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November 2002: Volume 44, Number 11

SPECIAL REPORT: EPA’s Whitman Announces GAP Analysis Report at WEFTEC
by David H. Martin

U.S. Environmental Protection Agency (USEPA) Administrator Christine Todd Whitman highlighted her keynote address at the annual WEFTEC convention and trade show (see EXTRA below) of the Water Environment Federation with the release of the agency’s long-awaited GAP Analysis that seeks to estimate the gap between the projected need and current spending for clean water and drinking water infrastructure over the next 20 years.

The report (see FYI below) was prepared using data available from the USEPA, Census Bureau and Congressional Budget Office. In broad terms, the analysis concludes that clean water (wastewater treatment) and drinking water systems will need to use some combination of increased spending and innovative management practices to meet projected U.S. water needs. The analysis estimates the drinking water capital payment gap is as high as $267 billion, with a point estimate of $102 billion in the “no revenue growth” scenario. It estimates that the gap is as high as $205 billion, with a point estimate of $45 billion in the “revenue growth” scenario.

In addressing the challenge of updating an aging water infrastructure network, Whitman said the government hopes to make ends meet through a combination of federal and state resources as well as embracing new environmental management system (EMS) technology to streamline water utility operations.

Noting the recent 30th anniversary of the Clean Water Act, the former New Jersey governor spoke of the progress that has been made in cleaning up “point source” pollution but acknowledged much is yet to be done in the area of non-point pollution, including agricultural chemicals. “The focus will be on some 20 key watersheds, distributing $19.7 billion to states in these watersheds for treatment,” she said. “We will deal with the simplest pipe to the most complex system.”

With a conservative municipal drinking water funding GAP estimate of $45 million or more, one might conclude that the point-of-use drinking water market will flourish for years to come.

FYI: Bridging the GAP

The complete 46-page Gap Analysis Report is available online at: www.epa.gov/owm/gapreport.pdf

An Associated Press article on the report can be found at: http://abcnews.go.com/wire/Politics/ap20020930_1852.html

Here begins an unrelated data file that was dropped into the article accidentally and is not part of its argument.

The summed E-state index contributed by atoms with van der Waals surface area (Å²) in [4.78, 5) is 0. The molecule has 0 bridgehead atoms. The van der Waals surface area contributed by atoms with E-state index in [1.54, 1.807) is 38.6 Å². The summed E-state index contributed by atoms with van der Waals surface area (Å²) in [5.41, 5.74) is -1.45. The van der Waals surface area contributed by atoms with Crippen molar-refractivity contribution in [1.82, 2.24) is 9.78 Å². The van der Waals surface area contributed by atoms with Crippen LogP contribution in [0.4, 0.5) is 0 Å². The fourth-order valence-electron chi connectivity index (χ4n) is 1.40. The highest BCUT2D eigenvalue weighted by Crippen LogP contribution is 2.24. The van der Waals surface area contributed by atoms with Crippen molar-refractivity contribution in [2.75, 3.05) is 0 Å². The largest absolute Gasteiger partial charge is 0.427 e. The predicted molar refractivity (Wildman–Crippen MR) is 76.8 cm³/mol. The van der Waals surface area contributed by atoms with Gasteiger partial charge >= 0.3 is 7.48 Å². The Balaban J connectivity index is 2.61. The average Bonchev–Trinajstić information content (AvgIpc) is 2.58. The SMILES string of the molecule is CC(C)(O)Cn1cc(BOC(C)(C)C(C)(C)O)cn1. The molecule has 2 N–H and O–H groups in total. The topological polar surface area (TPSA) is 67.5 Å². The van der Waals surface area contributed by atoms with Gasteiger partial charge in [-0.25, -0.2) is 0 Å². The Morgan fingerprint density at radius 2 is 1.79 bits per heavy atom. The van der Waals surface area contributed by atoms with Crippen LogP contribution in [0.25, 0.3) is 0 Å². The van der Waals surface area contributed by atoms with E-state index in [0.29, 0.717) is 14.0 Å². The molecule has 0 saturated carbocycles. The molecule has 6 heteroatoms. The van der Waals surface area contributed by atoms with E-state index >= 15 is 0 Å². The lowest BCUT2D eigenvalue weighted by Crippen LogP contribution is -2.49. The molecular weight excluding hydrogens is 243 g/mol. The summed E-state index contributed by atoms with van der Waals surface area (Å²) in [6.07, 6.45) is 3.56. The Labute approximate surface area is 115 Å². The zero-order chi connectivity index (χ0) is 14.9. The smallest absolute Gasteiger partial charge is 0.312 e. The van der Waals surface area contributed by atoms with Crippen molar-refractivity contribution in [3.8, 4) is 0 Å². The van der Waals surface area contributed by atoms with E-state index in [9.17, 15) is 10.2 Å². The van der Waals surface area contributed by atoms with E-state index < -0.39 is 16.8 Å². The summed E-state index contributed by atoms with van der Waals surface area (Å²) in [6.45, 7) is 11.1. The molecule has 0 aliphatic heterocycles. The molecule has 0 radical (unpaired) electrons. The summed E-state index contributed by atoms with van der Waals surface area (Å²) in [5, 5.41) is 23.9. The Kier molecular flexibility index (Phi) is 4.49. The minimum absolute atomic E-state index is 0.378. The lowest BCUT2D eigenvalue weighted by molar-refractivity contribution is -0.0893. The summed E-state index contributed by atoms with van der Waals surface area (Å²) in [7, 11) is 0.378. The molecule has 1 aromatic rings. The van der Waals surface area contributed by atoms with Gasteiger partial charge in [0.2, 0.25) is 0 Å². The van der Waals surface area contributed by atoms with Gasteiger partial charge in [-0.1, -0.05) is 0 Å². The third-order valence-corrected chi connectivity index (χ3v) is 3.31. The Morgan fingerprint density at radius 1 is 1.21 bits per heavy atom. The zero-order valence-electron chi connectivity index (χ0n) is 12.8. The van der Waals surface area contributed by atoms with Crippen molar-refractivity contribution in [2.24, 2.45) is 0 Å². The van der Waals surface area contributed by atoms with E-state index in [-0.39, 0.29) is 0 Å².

EXTRA: WEFTEC draws five times the crowd of WQA

The Water Environment Federation (WEF) drew 15,000 water treatment experts–between four and five times the number of people drawn to the Water Quality Association trade show–to Chicago’s McCormick Place on the shores of Lake Michigan, Sept. 28-Oct. 2. Its annual WEFTEC conference included 25 workshops, 70 technical sessions and 800 exhibitors dealing with such issues as infrastructure security, utility management and watershed management as well as wastewater treatment.

In a WEFTEC press conference held at the Trojan Technologies Inc. booth, Trojan president Allan Bulckaert spoke about how ultraviolet (UV) technology is now being used to destroy toxic chemicals and disease-causing pathogens in municipal water supplies. According to Bulckaert, the Trojan equipment uses a series of specialized lamps that produce UV light. Alone or in combination with hydrogen peroxide, the UV light is said to break down chemical contaminants as well as bacteria, viruses and protozoa.

Bulckaert identified N-nitrododimethyla-mine (NDMA) as a contaminant now attracting attention that’s “considered a human carcinogen that is hazardous at extremely low concentrations.” He also cited 1,4-dioxane as another chemical contaminant the USEPA has termed “a probable carcinogen” found in water. The Trojan systems soon to be installed in three California facilities will be able to remediate both emerging contaminants as well as a broad range of pesticides, according to Bulckaert.

In a separate WEFTEC presentation on the state of The Great Lakes, Dr. Deborah Swackhamer, a University of Minnesota professor and environmental chemist, spoke of an emerging possible health threat from waterborne environmental estrogens found in the lakes.

WEF, based in Alexandria, Virginia, focuses on wastewater treatment and water quality protection. A broader review of the WEFTEC conference can be found online at: www.wef.org

-- David Martin